Dr. Denise Gobert
1. What is your role at CHP, and how long have you worked here?
- Professor, Department of Physical Therapy.
- Now 15 years (hired 2007)
2. Could you tell us about your research interests and why you are passionate about them?
- My research supports my clinical practice. I am a Board-Certified Specialist in Neurologic Physical Therapy and specialize in the assessment and treatment of neurologic movement disorders as related to: TBI, Stroke, Vestibular Disorders, Parkinson's and SCI.
3. What are some potential applications of your research, and what holds promise for patients?
- My passion includes the use of instrumented computerized assessments and biomechanical analysis of movement for the purpose of documenting patient impairment levels and then levels of response to rehabilitative treatments.
- I use 2-D and 3-D motion analysis techniques, robot-assisted methods and computerized force platforms to document clinical assessments of gait and other functional movements important to everyday life.
- My goal is to support future efforts to promote "precision" practice in rehabilitation with the use of digital and instrumented information about a patient's biometrics to help optimize patient treatment and recovery.
4. Could you tell us about your recent grant applications and how they will advance your area of research?
- In a collaborative team effort with UT Austin, recently received an NIH grant to develop an augmented treadmill system to increase patient use of their hemiparetic limb during gait to improve lateral balance and decrease risk for falls.
- In addition, with support of previous REP grants, I am working with a collaborative team in our department to explore the use of a mechanical horse simulator to provide rehabilitation of motor function and balance in children similar to real-horse-assisted therapy as used in hippotherapy.
5. Could you describe your vision for the research work you are leading at CHP?
- My hopes are that our students become future leaders in ways to optimize existing and emerging digital technology to improve patient care and promote "precision" clinical practice to narrow healthcare disparities.
6. What is the best part about being a scholar at the College of Health Professions at Texas State University?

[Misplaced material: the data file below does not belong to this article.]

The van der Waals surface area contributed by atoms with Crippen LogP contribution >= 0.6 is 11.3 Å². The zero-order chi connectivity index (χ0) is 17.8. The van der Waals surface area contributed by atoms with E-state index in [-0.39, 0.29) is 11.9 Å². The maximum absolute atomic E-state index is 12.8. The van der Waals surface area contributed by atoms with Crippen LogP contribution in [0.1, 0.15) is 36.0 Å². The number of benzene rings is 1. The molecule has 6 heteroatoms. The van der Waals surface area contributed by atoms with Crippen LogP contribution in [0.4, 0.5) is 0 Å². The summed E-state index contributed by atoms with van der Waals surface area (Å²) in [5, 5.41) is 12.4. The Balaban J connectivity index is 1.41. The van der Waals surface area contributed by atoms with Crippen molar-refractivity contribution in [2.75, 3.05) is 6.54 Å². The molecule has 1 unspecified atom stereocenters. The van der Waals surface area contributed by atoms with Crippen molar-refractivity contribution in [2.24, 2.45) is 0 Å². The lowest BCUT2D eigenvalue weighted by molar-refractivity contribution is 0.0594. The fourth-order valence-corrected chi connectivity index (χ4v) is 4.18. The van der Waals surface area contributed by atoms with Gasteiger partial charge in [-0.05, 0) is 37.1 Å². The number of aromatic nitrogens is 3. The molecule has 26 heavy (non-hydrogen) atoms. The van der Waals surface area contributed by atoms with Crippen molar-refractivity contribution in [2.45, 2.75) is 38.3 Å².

- Being a scholarly opens door to many unexpected collaborations and opportunities for professional development at Texas State University as other researchers with a common passion learn about my work and interests.
- My basic research team over the years has included a multidiscipline approach to projects such as computer engineers, biostatisticians, other clinical professions i.e., MD's, audiologists or nursing and even software developers.
7. Do you have any advice for faculty considering research and grantsmanship at CHP?
- Attend special faculty events at Texas State University to learn about our "research community". You have to "be there" to learn about available resources.
8. What is one thing not on your CV that you would like us to know?
- I do not like the academic burden of "bean counting" about how many scholarly works I have. I am driven more about what supports my passions than about how many I have. I enjoy what I do in terms of clinical practice, teaching and research so I just follow my natural passions. It does involve work however I embrace it.
9. What are your hobbies and interests (other than making CHP great)?
- Anyone who knows me will tell you that I believe in exercise and having fun. I love nature so I seek outdoor activities like playing tennis, cycling, jogging and yard work. I am usually inspired to work out details of my projects during these outdoor activites.
Achieving excellence in the non-academic impact of our research is one of our fundamental objectives in the Office of Research at the College of Health Professions (CHP). Therefore, the selection criteria for scholar spotlight at CHP include grant activity and research impact listed below:
Apply got external grants opportunities and receive funded grants.
Participate in interdisciplinary research led by faculty from departments both in and outside CHP.
Achieve integrity and independence to influence the world beyond academia, benefiting the health and wellbeing of people and society.
Build mutually beneficial and enduring partnerships to achieve positive outcomes in health care.
Produce meaningful discoveries such as a new device, technology, treatment, or initiative in health care.